Something very unusual happened Monday in the “DaySide” studio, though you all didn't get to see it because it happened off-camera:

While we were pre-empted by the Pentagon (search) briefing, I chatted with the studio audience about the state of affairs in Iraq (search). Usually when I bring this up, people are optimistic and strongly in favor of staying the course. Not today. For the first time, I saw a lot of people wavering — mainly because they say they're not getting much information about what's REALLY going on over in Iraq. They blame the media —and rightly so — for only showing the bombings and other bad news without the balance of positive developments. But they also blame the Bush administration (search) for "not keeping them in the loop". A number of people (who I think would label themselves Republicans) said the president is not talking to them enough about what's happening now in Iraq and what it will truly take to stabilize that country so our military can come home.

So here's my question for all of you: Was what I saw and heard with the audience today a fluke? Or does it represent what others of you are thinking right now? I'm asking because Tuesday night, the president will take to the airwaves to discuss Iraq with the American public, and I'd like to sample your opinions. Please drop me an e-mail at: dayside@foxnews.com.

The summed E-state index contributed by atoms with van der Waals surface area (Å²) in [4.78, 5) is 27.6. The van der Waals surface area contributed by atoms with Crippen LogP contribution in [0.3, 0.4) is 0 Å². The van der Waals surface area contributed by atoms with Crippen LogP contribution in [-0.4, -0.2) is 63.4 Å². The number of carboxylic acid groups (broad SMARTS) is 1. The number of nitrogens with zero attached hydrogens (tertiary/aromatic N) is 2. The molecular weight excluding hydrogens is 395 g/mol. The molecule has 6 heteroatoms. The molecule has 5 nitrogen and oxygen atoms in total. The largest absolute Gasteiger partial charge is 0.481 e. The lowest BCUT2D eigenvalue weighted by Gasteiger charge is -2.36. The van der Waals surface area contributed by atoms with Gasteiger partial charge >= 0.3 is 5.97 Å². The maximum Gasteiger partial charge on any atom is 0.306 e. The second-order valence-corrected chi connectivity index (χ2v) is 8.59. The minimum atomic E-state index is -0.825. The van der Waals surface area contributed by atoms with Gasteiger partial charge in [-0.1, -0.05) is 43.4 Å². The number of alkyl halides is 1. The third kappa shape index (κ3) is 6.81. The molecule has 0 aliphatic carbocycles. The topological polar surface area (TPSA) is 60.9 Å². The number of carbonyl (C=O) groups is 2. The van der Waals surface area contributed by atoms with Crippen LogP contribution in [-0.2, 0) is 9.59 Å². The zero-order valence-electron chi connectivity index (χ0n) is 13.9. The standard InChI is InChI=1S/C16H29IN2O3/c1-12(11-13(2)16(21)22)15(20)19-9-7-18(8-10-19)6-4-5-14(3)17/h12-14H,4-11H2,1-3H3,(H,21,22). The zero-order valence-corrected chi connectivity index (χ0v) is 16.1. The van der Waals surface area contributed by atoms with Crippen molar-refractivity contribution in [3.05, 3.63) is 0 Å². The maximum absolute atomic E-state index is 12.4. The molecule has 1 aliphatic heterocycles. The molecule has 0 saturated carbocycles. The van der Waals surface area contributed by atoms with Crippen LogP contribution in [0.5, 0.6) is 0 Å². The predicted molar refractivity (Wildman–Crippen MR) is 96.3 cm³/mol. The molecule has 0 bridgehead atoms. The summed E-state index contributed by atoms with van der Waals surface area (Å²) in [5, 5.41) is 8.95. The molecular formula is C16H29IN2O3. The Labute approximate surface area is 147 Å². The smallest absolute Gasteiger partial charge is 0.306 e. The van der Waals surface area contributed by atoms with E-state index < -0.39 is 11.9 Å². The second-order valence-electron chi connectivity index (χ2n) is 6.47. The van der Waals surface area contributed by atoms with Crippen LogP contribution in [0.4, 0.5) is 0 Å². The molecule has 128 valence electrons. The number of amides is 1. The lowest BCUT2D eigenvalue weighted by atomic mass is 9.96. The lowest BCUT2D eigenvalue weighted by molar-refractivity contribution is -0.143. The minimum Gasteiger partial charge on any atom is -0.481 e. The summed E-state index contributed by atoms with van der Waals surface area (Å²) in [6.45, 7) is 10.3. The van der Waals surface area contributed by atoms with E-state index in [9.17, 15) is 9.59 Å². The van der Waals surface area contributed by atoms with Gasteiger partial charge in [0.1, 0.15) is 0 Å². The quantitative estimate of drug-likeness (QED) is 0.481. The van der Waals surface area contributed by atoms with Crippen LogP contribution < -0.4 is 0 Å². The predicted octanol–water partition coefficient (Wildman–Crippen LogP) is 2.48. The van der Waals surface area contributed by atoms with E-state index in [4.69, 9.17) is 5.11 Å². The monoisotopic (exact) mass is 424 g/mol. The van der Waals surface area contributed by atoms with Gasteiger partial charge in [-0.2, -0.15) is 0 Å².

For Tuesday's show, we're working on new information in the Natalee Holloway (search) case. There's also a story we're researching about a priest in Staten Island, New York: Rev. Michael Cichon, pastor of the St.Joseph/St. Thomas Catholic Church, is booting hundreds of little kids out of religious ed classes because their families aren't attending Mass (search) at least once a month. Apparently, Rev. Cichon used the bar codes on each family's donation envelopes to track their attendance; if it was less than once a month, he kicked their 6 and 7-year-old kids out of Catholic ed classes and told them not to re-apply till next spring. Rev. Cichon does not deny doing so; he says he did so because he believes Mass is an essential component of the Catholic faith.

So what do you think about that? Did the pastor do the right thing, or go overboard? Send me an e-mail at the above address.

See you all Tuesday—
Linda

Watch "DaySide with Linda Vester" weekdays at 1 p.m. ET

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